This is an abridged version. I also went into some white dwarf science, why planetary nebulae are cool, and how our sun as a white dwarf would stand as a monument to the once great solar system that will be gone five billion years from now. The recycled elements from my long-gone body could eventually rain down onto the atmosphere of a newborn white dwarf star — pretty cool if you ask me. This might be more of a cautionary tail about inviting an atheist astrophysicist to religious celebrations, but I feel my tabletop TED talk was good value for money. And besides, by turning that inevitable “what religion are you?” question into a scientific one, I hadn’t gotten bogged down with justifying why I’m an atheist — a conversation that, in my experience, never works out well over dinner.

So, why am I remembering that fun evening many years ago? Well, today, there’s some cool white dwarf news. And I love white dwarf news, especially if it’s about dusty white dwarfs. Because dusty white dwarfs are a reminder that nothing lasts forever, not even our beautiful 5-billion-year-old solar system.

One Cool Dwarf

A citizen scientist working on the NASA-led “Backyard Worlds: Planet 9” project has discovered the coldest and oldest white dwarf ever found. The project’s aim is to seek out as-yet-to-be-discovered worlds beyond the orbit of Neptune (re: “Planet Nine” and beyond). Through the analysis of infrared data collected by NASA’s Wide-field Infrared Survey Explorer, or WISE (inspired by data from the European Gaia mission), Melina Thévenot was looking for local brown dwarfs — failed stars that lack the mass to sustain nuclear fusion in their cores, but pump out enough infrared radiation to be detected. In the observations, Thévenot spied what she thought was bad data, but with the help of WISE, she found not a nearby brown dwarf, but a white dwarf that was brighter and further away. After sharing her discovery with the Backyard Worlds team, astronomers at the W. M. Keck Observatory confirmed that not only was that white dwarf lowest temperature specimen yet found, it was also very dusty. In fact, it’s thought that the white dwarf, designated LSPM J0207+3331, has multiple dusty rings. Its discovery, however, is something of a conundrum and the researchers think it may challenge planetary models.

“This white dwarf is so old that whatever process is feeding material into its rings must operate on billion-year timescales,” said astronomer John Debes, at the Space Telescope Science Institute in Baltimore, in a NASA statement. “Most of the models scientists have created to explain rings around white dwarfs only work well up to around 100 million years, so this star is really challenging our assumptions of how planetary systems evolve.”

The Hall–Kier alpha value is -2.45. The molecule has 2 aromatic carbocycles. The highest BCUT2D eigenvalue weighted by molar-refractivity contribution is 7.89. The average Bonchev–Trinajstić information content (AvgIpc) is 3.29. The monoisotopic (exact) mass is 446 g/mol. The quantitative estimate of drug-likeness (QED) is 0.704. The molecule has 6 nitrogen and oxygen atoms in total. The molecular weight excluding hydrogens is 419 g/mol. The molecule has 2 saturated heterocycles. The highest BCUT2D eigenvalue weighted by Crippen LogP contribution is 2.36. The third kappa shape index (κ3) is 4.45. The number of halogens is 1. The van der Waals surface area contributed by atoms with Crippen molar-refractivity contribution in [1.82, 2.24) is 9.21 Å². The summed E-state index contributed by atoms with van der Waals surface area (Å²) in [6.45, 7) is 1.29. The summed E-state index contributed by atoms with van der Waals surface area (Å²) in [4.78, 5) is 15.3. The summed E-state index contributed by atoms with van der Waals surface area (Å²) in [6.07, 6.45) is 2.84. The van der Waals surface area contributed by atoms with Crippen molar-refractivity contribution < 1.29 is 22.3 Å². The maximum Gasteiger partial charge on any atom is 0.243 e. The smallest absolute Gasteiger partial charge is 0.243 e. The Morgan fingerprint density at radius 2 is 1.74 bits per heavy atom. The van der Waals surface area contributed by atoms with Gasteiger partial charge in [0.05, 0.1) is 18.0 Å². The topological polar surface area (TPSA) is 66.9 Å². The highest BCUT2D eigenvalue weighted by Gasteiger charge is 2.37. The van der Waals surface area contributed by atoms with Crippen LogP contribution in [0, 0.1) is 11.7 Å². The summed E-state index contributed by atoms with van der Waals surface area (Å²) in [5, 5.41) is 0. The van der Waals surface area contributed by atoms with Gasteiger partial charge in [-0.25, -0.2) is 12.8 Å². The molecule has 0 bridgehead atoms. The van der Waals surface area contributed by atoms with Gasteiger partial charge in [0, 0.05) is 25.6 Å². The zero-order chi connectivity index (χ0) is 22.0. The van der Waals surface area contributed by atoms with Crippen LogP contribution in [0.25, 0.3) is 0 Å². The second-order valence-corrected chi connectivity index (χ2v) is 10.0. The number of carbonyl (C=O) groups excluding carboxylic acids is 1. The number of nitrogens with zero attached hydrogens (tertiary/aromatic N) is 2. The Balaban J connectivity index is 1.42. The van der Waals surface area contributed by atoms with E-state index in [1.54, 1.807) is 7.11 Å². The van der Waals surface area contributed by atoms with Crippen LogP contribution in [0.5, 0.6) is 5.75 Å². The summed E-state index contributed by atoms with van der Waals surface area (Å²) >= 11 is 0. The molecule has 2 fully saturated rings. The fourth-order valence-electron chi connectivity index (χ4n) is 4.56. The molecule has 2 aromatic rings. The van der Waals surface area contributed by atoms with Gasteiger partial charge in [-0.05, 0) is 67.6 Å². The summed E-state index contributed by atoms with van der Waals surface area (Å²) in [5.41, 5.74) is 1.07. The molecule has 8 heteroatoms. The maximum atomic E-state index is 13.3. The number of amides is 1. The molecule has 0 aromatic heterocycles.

Interesting side note: It was Debes who first got me excited about dusty white dwarfs when I met him at the 2009 American Astronomical Society (AAS) meeting in Long Beach, Calif. You can read my enthusiastic Universe Today article I wrote on the topic here.

After deducing the tiny Earth-sized star’s cool temperature — 10,500 degrees Fahrenheit (5,800 degrees Celsius) — the researchers estimate that the white dwarf is approximately 3-billion years old. The infrared signal suggests a copious quantity of dust is present, which is a bit weird. As I alluded to in my tabletop TED talk, after a sun-like star runs out of fuel and puffs up into a red giant, it will leave a shiny white dwarf surrounded by a planetary nebula in its wake. Should any mangled planet, asteroid or comet that survived the red giant phase stray too close to that white dwarf, it’ll get shredded. So, it’s poignant when astronomers find dusty white dwarfs; it means those star systems used to have some kind of planetary system, but the white dwarf is in the process of destroying it. That is the inevitable demise of our solar system in 5 billion years time. But to find a 3-billion-year-old specimen with a ring system doesn’t make a whole lot of sense — the white dwarf had plenty of time to consume all that dusty debris by now, a process, according to Debes, that should only take 100 million years to complete.

Debes, who led the study published in The Astrophysical Journal on Feb. 19, and his team, including discoverer and co-author Thévenot, has some idea as to what might be going on, but more research is needed. One hypothesis is that J0207’s dusty ring is composed of multiple rings with two distinct components, one thin ring just at the edge of where the star is breaking up a belt of asteroids and a wider ring closer to the white dwarf. It’s hoped that follow-up observations by the next generation of space telescopes, such as NASA’s James Webb Space Telescope (JWST), will be able to deduce what those rings are made of, thus helping astronomers understand the evolution of these ancient star systems.

Besides being the ultimate way to gain perspective on our tiny existence (and an excellent topic for an awkward dinner conversation), this research underpins a powerful way in which citizen scientists are shaping space science, particularly projects that require many human brains to process vast datasets.